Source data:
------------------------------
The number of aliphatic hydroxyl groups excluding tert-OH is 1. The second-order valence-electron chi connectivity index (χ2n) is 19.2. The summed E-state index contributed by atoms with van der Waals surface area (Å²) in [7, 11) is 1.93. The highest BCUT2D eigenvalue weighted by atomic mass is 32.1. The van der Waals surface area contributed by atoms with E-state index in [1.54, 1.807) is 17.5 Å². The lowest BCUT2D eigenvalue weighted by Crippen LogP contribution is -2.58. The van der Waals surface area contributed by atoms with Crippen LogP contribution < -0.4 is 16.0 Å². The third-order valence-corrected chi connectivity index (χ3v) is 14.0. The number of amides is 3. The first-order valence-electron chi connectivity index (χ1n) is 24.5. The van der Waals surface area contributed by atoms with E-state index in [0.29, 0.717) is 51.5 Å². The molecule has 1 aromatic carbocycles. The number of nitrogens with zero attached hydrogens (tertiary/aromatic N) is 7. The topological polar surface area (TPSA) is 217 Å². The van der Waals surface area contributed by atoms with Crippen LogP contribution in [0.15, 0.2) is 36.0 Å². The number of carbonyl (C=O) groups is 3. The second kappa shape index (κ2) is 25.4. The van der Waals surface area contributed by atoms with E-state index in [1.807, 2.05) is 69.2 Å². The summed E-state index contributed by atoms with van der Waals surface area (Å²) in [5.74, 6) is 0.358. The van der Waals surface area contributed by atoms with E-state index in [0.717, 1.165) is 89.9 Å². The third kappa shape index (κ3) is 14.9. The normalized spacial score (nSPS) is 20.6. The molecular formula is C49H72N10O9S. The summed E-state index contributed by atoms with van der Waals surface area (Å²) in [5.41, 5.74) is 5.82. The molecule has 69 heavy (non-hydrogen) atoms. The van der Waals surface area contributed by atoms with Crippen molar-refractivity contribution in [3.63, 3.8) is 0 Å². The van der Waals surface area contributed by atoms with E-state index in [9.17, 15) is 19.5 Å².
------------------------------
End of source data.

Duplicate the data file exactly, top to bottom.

The number of aliphatic hydroxyl groups excluding tert-OH is 1. The second-order valence-electron chi connectivity index (χ2n) is 19.2. The summed E-state index contributed by atoms with van der Waals surface area (Å²) in [7, 11) is 1.93. The highest BCUT2D eigenvalue weighted by atomic mass is 32.1. The van der Waals surface area contributed by atoms with E-state index in [1.54, 1.807) is 17.5 Å². The lowest BCUT2D eigenvalue weighted by Crippen LogP contribution is -2.58. The van der Waals surface area contributed by atoms with Crippen LogP contribution < -0.4 is 16.0 Å². The third-order valence-corrected chi connectivity index (χ3v) is 14.0. The number of amides is 3. The first-order valence-electron chi connectivity index (χ1n) is 24.5. The van der Waals surface area contributed by atoms with E-state index in [0.29, 0.717) is 51.5 Å². The molecule has 1 aromatic carbocycles. The number of nitrogens with zero attached hydrogens (tertiary/aromatic N) is 7. The topological polar surface area (TPSA) is 217 Å². The van der Waals surface area contributed by atoms with Crippen LogP contribution in [0.15, 0.2) is 36.0 Å². The number of carbonyl (C=O) groups is 3. The second kappa shape index (κ2) is 25.4. The van der Waals surface area contributed by atoms with E-state index in [1.807, 2.05) is 69.2 Å². The summed E-state index contributed by atoms with van der Waals surface area (Å²) in [5.74, 6) is 0.358. The van der Waals surface area contributed by atoms with E-state index in [0.717, 1.165) is 89.9 Å². The third kappa shape index (κ3) is 14.9. The normalized spacial score (nSPS) is 20.6. The molecular formula is C49H72N10O9S. The summed E-state index contributed by atoms with van der Waals surface area (Å²) in [5.41, 5.74) is 5.82. The molecule has 69 heavy (non-hydrogen) atoms. The van der Waals surface area contributed by atoms with Crippen molar-refractivity contribution in [3.63, 3.8) is 0 Å². The van der Waals surface area contributed by atoms with E-state index in [9.17, 15) is 19.5 Å².